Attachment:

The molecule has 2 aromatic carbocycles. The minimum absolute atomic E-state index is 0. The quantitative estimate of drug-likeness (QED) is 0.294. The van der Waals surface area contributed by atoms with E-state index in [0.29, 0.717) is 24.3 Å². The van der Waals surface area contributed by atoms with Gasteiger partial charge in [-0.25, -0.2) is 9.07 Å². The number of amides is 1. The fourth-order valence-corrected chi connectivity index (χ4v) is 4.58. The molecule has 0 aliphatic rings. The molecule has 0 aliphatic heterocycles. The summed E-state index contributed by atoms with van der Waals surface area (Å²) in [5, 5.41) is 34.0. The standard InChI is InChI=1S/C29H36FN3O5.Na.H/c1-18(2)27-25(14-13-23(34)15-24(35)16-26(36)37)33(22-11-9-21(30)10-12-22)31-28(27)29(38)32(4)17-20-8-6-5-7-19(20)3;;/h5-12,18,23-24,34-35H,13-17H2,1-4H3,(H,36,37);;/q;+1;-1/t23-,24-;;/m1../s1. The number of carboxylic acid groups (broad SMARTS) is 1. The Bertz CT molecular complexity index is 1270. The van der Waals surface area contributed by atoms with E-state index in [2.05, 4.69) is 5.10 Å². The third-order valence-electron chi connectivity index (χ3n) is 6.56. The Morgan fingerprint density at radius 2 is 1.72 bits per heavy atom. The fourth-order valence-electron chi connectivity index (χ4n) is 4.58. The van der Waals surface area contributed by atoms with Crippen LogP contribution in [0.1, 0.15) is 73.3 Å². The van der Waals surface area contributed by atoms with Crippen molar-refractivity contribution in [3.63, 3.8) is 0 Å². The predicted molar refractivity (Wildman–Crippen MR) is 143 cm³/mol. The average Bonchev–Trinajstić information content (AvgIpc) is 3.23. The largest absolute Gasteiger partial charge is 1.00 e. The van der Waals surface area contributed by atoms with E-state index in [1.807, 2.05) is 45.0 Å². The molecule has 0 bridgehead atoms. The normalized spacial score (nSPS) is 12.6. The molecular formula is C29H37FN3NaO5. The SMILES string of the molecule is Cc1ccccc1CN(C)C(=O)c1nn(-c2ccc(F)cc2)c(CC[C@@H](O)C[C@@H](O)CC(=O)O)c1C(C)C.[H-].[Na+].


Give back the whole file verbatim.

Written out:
The molecule has 2 aromatic carbocycles. The minimum absolute atomic E-state index is 0. The quantitative estimate of drug-likeness (QED) is 0.294. The van der Waals surface area contributed by atoms with E-state index in [0.29, 0.717) is 24.3 Å². The van der Waals surface area contributed by atoms with Gasteiger partial charge in [-0.25, -0.2) is 9.07 Å². The number of amides is 1. The fourth-order valence-corrected chi connectivity index (χ4v) is 4.58. The molecule has 0 aliphatic rings. The molecule has 0 aliphatic heterocycles. The summed E-state index contributed by atoms with van der Waals surface area (Å²) in [5, 5.41) is 34.0. The standard InChI is InChI=1S/C29H36FN3O5.Na.H/c1-18(2)27-25(14-13-23(34)15-24(35)16-26(36)37)33(22-11-9-21(30)10-12-22)31-28(27)29(38)32(4)17-20-8-6-5-7-19(20)3;;/h5-12,18,23-24,34-35H,13-17H2,1-4H3,(H,36,37);;/q;+1;-1/t23-,24-;;/m1../s1. The number of carboxylic acid groups (broad SMARTS) is 1. The Bertz CT molecular complexity index is 1270. The van der Waals surface area contributed by atoms with E-state index in [2.05, 4.69) is 5.10 Å². The third-order valence-electron chi connectivity index (χ3n) is 6.56. The Morgan fingerprint density at radius 2 is 1.72 bits per heavy atom. The fourth-order valence-electron chi connectivity index (χ4n) is 4.58. The van der Waals surface area contributed by atoms with Crippen LogP contribution in [0.1, 0.15) is 73.3 Å². The van der Waals surface area contributed by atoms with Crippen molar-refractivity contribution in [3.63, 3.8) is 0 Å². The predicted molar refractivity (Wildman–Crippen MR) is 143 cm³/mol. The average Bonchev–Trinajstić information content (AvgIpc) is 3.23. The largest absolute Gasteiger partial charge is 1.00 e. The van der Waals surface area contributed by atoms with E-state index in [1.807, 2.05) is 45.0 Å². The molecule has 0 bridgehead atoms. The normalized spacial score (nSPS) is 12.6. The molecular formula is C29H37FN3NaO5. The SMILES string of the molecule is Cc1ccccc1CN(C)C(=O)c1nn(-c2ccc(F)cc2)c(CC[C@@H](O)C[C@@H](O)CC(=O)O)c1C(C)C.[H-].[Na+].